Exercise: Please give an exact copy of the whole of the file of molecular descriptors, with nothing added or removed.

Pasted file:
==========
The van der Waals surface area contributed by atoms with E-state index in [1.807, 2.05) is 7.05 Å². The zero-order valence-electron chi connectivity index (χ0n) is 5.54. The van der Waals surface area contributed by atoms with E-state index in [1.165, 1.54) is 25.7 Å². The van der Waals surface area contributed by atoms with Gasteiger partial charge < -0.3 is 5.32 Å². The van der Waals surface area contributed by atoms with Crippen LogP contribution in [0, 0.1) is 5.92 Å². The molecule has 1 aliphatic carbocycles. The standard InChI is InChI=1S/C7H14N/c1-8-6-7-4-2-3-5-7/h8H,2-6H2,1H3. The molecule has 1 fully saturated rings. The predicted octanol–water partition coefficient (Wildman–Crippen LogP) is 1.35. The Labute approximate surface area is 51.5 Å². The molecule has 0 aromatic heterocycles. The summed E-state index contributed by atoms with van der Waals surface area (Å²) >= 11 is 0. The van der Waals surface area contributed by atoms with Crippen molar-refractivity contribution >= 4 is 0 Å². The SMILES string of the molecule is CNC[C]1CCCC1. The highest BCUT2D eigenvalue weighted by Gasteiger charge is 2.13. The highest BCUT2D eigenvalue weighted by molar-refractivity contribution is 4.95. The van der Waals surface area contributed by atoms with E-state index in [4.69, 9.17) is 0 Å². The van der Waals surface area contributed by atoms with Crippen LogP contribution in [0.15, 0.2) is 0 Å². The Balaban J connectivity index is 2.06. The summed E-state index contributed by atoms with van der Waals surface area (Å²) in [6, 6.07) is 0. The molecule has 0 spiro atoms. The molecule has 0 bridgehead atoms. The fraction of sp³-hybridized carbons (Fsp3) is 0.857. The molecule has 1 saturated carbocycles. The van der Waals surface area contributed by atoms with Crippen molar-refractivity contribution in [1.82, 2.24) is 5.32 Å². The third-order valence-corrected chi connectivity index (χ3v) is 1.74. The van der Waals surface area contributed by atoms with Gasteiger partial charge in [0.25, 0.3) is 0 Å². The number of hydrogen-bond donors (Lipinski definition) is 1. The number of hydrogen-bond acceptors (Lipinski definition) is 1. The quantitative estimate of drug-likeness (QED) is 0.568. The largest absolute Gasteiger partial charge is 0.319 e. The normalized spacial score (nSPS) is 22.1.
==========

The van der Waals surface area contributed by atoms with E-state index in [1.807, 2.05) is 7.05 Å². The zero-order valence-electron chi connectivity index (χ0n) is 5.54. The van der Waals surface area contributed by atoms with E-state index in [1.165, 1.54) is 25.7 Å². The van der Waals surface area contributed by atoms with Gasteiger partial charge < -0.3 is 5.32 Å². The van der Waals surface area contributed by atoms with Crippen LogP contribution in [0, 0.1) is 5.92 Å². The molecule has 1 aliphatic carbocycles. The standard InChI is InChI=1S/C7H14N/c1-8-6-7-4-2-3-5-7/h8H,2-6H2,1H3. The molecule has 1 fully saturated rings. The predicted octanol–water partition coefficient (Wildman–Crippen LogP) is 1.35. The Labute approximate surface area is 51.5 Å². The molecule has 0 aromatic heterocycles. The summed E-state index contributed by atoms with van der Waals surface area (Å²) >= 11 is 0. The van der Waals surface area contributed by atoms with Crippen molar-refractivity contribution >= 4 is 0 Å². The SMILES string of the molecule is CNC[C]1CCCC1. The highest BCUT2D eigenvalue weighted by Gasteiger charge is 2.13. The highest BCUT2D eigenvalue weighted by molar-refractivity contribution is 4.95. The van der Waals surface area contributed by atoms with E-state index in [4.69, 9.17) is 0 Å². The van der Waals surface area contributed by atoms with Crippen LogP contribution in [0.15, 0.2) is 0 Å². The Balaban J connectivity index is 2.06. The summed E-state index contributed by atoms with van der Waals surface area (Å²) in [6, 6.07) is 0. The molecule has 0 spiro atoms. The molecule has 0 bridgehead atoms. The fraction of sp³-hybridized carbons (Fsp3) is 0.857. The molecule has 1 saturated carbocycles. The van der Waals surface area contributed by atoms with Crippen molar-refractivity contribution in [1.82, 2.24) is 5.32 Å². The third-order valence-corrected chi connectivity index (χ3v) is 1.74. The van der Waals surface area contributed by atoms with Gasteiger partial charge in [0.25, 0.3) is 0 Å². The number of hydrogen-bond donors (Lipinski definition) is 1. The number of hydrogen-bond acceptors (Lipinski definition) is 1. The quantitative estimate of drug-likeness (QED) is 0.568. The largest absolute Gasteiger partial charge is 0.319 e. The normalized spacial score (nSPS) is 22.1.